FORTUNE Unfiltered with Aaron Task

FORTUNE Unfiltered with Aaron Task

United States

From FORTUNE and Time Inc., home of iconic franchises like FORTUNE 500, comes an original weekly podcast series titled Fortune Unfiltered. Hosted by award-winning Digital Editor of FORTUNE, Aaron Task, FORTUNE Unfiltered features in-depth conversations with the brightest leaders in business today. Audiences will discover the personal journeys and the raw ambition behind the executives who are driven to greatness. These are the stories of how and why these important figures in business went from visionary to leader. FORTUNE Unfiltered: The Journey To Success: Untold and Unguarded.


Tommy Motolla, Former Chairman of Sony Music Entertainment  

This week Aaron speaks with Former Chairman of Sony Music, Tommy Motolla. Tommy talks about the music industry, his history with Michael Jackson and his upcoming show A Bronx Tale.

Danny Meyer, CEO of the Union Square Hospitality Group  

Danny Meyer was a disruptor before it was cool, and remains one today. From the opening of Union Square Cafe in 1985 through Shake Shack’s IPO in 2014 and beyond, Meyer’s restaurants have shaken up the industry’s norms. New York’s fine dining establishment didn’t really focus on customer service and restaurants generally didn’t offer their staff benefits before Meyer arrived on the scene. Meyer’s Union Square Hospitality Group continued to push boundaries of American dining by eliminating tipping from the Michelin-starred The Modern in late 2015, with plans to extend it to all 13 of its restaurants over time. And starting in 2017, the firm will offer paid parental leave to its full-time restaurant workers, extending a benefits package rarely seen in the industry that has long-included health insurance, life insurance and a matching 401(k) plan. Meyer’s personal background makes him an unlikely revolutionary but it’s clear he’s become one of the most important American restaurateurs of the past 30 years because of a relentless focus on the dining experience for everyone in the restaurant, from customers to employees to suppliers and everyone in between.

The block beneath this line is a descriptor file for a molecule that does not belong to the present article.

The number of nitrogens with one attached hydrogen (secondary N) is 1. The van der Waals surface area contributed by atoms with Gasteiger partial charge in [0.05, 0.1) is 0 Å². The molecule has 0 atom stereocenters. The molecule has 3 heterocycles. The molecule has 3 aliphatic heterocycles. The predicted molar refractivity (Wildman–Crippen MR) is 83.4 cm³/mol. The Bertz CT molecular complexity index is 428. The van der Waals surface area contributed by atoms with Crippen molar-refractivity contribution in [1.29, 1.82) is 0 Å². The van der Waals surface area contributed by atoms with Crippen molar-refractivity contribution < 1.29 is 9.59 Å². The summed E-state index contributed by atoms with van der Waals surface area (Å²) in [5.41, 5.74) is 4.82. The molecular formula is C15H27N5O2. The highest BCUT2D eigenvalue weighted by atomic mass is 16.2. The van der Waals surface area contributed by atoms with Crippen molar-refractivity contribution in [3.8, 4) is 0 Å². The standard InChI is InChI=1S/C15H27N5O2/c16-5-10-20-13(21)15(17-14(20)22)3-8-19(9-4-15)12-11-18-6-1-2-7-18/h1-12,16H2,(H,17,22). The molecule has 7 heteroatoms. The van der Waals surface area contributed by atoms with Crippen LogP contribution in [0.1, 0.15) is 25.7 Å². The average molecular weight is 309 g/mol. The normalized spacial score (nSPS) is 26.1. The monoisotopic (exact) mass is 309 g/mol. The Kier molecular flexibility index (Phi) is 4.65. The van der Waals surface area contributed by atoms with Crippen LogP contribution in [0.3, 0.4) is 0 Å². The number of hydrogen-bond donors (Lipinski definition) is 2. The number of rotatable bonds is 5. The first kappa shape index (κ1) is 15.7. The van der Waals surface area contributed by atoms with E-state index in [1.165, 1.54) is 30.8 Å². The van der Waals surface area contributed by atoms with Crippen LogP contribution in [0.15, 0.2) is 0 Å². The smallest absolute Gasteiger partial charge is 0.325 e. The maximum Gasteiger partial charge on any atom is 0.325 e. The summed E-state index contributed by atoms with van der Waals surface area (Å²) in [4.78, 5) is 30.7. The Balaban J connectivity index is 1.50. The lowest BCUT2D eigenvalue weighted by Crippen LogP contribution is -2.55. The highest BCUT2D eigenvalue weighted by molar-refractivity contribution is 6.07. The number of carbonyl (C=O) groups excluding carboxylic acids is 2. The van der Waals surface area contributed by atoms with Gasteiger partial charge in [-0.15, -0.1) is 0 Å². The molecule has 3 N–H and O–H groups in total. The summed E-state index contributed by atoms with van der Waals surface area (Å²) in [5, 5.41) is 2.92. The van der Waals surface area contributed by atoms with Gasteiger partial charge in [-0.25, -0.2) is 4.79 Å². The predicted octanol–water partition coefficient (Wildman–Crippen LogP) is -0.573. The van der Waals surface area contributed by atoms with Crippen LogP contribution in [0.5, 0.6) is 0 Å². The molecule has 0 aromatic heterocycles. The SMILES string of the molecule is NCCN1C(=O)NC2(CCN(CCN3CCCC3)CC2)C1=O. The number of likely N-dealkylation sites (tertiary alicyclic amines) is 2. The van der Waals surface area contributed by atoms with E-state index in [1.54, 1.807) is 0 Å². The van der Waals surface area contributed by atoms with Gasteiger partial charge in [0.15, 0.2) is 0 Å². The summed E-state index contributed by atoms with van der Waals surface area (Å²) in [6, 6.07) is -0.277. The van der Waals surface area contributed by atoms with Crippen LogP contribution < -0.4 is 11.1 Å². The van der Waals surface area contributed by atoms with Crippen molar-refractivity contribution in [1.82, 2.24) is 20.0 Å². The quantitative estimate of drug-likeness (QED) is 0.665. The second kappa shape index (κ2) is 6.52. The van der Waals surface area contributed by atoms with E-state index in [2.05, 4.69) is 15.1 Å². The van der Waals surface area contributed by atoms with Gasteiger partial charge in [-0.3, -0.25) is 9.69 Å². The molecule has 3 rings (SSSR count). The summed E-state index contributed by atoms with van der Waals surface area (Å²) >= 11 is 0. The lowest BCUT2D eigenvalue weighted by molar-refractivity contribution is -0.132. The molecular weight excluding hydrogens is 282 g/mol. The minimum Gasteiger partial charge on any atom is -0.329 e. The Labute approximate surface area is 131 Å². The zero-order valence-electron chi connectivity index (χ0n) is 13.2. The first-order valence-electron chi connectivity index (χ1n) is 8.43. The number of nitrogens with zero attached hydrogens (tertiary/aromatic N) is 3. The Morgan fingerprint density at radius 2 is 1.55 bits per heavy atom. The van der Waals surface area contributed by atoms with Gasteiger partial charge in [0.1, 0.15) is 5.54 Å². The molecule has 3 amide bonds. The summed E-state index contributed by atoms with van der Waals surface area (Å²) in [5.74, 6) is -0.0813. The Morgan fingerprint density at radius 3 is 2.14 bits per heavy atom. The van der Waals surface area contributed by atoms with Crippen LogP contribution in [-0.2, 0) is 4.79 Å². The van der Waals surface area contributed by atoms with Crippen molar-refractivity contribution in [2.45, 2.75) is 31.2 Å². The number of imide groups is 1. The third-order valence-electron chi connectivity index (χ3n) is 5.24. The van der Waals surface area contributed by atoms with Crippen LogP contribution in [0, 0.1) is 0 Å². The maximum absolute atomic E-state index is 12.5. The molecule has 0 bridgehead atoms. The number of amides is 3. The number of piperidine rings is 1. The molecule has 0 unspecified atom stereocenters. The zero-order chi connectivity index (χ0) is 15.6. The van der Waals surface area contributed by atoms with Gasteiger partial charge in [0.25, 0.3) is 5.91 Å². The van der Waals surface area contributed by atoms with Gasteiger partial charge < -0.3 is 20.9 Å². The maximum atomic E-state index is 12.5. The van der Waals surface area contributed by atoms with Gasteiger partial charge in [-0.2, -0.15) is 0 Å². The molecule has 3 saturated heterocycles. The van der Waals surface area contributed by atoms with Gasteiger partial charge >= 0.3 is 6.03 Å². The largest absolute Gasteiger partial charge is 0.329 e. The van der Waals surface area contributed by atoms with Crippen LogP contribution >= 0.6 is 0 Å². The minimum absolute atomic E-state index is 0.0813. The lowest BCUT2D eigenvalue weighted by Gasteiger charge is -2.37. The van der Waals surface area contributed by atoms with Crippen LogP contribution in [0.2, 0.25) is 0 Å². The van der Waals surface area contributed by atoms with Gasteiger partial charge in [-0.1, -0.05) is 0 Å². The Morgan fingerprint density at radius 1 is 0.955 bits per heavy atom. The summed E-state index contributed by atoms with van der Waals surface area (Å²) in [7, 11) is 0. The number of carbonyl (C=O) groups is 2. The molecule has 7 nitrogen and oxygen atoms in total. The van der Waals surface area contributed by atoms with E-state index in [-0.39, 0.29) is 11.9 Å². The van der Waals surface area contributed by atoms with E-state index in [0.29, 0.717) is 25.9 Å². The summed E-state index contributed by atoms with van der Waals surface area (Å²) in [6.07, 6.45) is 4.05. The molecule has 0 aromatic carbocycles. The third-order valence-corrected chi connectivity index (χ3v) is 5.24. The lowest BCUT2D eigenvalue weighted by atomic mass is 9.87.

Dave Brandon, CEO of Toys R Us and Chairman of Domino's Pizza  

Dave Brandon is the CEO of Toys "R" Us and Chairman of the Board of Domino's Pizza, which make him a supercool grandpa — and one of the most successful businessmen in the consumer space. Brandon was CEO when Domino’s went public in 2004, the largest IPO in restaurant history, and was brought in to run Toys “R” Us by Bain Capital presumably to do the same for the toy store chain. If that happens—and speculation is 2017 may be the year—Brandon would be a rare CEO to oversee three IPOs, having also taken Valassis Communications public in the early 1990. But Brandon has suffered his share of setbacks too. In between Domino’s IPO and running Toys “R” Us, he was the Athletic Director at his alma mater, the University of Michigan from 2010 to 2014. Brandon’s tenure was marred by controversy and even student protest. So does Brandon have any regrets? Listen to this episode of Fortune Unfiltered to find out.

Maverick Carter, CEO SpringHill Entertainment & UNINTERRUPTED  

Maverick Carter is best known as LeBron James’ childhood friend and agent, and claims “I have no special talents, I am only passionately curious,” to borrowing a phrase from Albert Einstein. But to overlook him as “just” James’ trusted confidante underestimates Carter’s abilities as a businessman, sports marketer and media executive. Carter is CEO SpringHill Entertainment, which signed a content deal with Warner Brothers in 2015, and CEO and co-founder (with James) of Uninterrupted, a platform for first-person athlete stories hosted on Bleacher Report. In this episode of Fortune Unfiltered, Carter relieves some of his career highlights, including negotiation James’ rumored $1 billion-plus lifetime deal with Nike, and his role helping put Beats Music on the map in the years prior to its acquisition by Apple in 2014. We also discuss going from “The Decision” special — which was widely criticized— to seeing LeBron bring a championship to Cleveland for the first time since 1964, what he learned from his grandmother, who ran a gambling parlor, working (briefly) with Johnny Manziel, what he considers “the worst thing” in business, and what’s next for him and James. “I feel like we’re just getting started...just getting started,” he says. “We’ve got a long way to go.”